The US House of Representatives, led by the Republican majority, is preparing to impeach Homeland Security Secretary Alejandro Mayorkas.
Mayorkas faces impeachment for his handling of immigration policy and the situation at the US-Mexico border following record-high border crossings in December.
House Republicans assert that Mayorkas has demonstrated "egregious misconduct and refusal to enforce the law," particularly concerning immigration and border security.
They point to the surge in US-Mexico border crossings, which reached a new monthly high in December, as a key factor in their decision.
The House Homeland Security Committee has been investigating Mayorkas's role in what they describe as an "unprecedented crisis" at the southern border.
In November, an attempt to impeach Mayorkas was halted in a House vote, where 8 Republicans sided with Democrats to block the resolution.
Amid these developments, Homeland Security Secretary Alejandro Mayorkas expressed his willingness to cooperate with the impeachment proceedings. Speaking to NBC, he said he would "most certainly" participate in the process.
Immigration has become a central issue for Republicans in discussions on federal funding and aid to Ukraine, illustrating the broader political ramifications of this situation.
House Republicans view the impeachment proceedings as a way to highlight Mayorkas's alleged misconduct to the public.
Alejandro Mayorkas, defending his department, argues that it lacks sufficient resources for effective border security and efficient asylum processing. He highlighted the need for more personnel, technology, and asylum officers to address these challenges.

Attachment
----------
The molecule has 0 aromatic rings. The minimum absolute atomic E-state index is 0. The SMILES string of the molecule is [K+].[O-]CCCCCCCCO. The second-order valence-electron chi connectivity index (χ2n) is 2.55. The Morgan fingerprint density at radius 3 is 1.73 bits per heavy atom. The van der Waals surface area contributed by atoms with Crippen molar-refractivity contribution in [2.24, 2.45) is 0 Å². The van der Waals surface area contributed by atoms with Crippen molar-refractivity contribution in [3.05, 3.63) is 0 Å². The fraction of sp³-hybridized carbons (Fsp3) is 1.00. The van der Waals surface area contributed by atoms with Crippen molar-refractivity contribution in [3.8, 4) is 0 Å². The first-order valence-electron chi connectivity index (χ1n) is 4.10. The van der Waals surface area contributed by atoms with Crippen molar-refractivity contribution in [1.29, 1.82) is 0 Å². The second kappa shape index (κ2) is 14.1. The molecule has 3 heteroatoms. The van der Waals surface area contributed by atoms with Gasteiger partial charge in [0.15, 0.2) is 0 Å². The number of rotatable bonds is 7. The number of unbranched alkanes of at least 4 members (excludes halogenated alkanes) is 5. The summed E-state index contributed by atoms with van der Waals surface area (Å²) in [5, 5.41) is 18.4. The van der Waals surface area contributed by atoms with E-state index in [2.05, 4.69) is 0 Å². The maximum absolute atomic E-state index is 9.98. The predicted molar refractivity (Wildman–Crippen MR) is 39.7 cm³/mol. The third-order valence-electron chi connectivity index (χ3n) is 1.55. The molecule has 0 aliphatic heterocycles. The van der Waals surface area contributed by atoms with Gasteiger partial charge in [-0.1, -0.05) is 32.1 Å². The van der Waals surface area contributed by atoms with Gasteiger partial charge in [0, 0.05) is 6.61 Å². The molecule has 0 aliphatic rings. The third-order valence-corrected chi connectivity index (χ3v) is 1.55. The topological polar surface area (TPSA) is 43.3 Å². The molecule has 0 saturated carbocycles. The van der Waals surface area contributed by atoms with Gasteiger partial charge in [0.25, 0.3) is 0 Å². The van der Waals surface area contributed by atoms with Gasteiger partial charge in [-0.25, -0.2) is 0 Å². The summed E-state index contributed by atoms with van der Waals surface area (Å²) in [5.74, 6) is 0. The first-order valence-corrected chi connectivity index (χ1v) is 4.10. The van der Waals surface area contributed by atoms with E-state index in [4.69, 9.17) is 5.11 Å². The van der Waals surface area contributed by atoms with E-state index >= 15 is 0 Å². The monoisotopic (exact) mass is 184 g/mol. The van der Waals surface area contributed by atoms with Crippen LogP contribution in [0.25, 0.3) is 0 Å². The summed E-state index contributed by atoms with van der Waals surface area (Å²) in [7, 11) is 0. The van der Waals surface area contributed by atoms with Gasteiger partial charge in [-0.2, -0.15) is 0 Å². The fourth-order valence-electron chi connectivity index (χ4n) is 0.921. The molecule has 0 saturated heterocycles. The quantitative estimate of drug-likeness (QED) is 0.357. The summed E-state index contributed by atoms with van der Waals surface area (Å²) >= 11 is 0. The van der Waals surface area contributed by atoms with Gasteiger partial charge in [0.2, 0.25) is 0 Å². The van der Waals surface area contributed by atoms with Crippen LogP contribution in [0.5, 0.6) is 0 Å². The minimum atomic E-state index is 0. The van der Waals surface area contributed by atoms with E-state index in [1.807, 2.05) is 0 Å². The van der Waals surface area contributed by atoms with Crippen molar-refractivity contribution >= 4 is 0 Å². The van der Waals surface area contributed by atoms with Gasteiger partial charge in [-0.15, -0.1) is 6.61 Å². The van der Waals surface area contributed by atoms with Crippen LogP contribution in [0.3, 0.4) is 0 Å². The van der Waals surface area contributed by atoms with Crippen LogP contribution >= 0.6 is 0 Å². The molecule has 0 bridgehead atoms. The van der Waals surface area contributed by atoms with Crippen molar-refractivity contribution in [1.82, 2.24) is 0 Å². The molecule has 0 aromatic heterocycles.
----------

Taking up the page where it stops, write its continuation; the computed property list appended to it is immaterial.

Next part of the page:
A spokesperson for the Department of Homeland Security countered the impeachment efforts, stating there is no valid basis for impeaching Secretary Mayorkas. The spokesperson emphasized the harmful distraction this creates from national security priorities.
Andrew Bates, White House deputy press secretary, criticized the House Republicans for voting to reduce the number of border patrol agents and for leaving Washington in mid-December 2023 while bipartisan efforts continued in the Senate.
House Speaker Mike Johnson, leading a Republican delegation, was set to visit the southern border on January 4, 2024, underscoring the party's focus on border security issues.
Key events leading to this impeachment push include the record-breaking border crossings in December and the initial impeachment resolution against Mayorkas in November, which was blocked.
The first impeachment hearing against Mayorkas is scheduled for January 10, 2024, marking a significant escalation in the ongoing political conflict over immigration policy.
Following the bipartisan vote in the House to refer articles of impeachment against the secretary to our committee, we will be conducting hearings and taking up those articles in the coming weeks.
The concluding phase of this complex political saga is set to unfold with the scheduled impeachment hearings. Both sides of the political spectrum are bracing for a contentious debate over immigration policy, border security, and the role of the Homeland Security Secretary.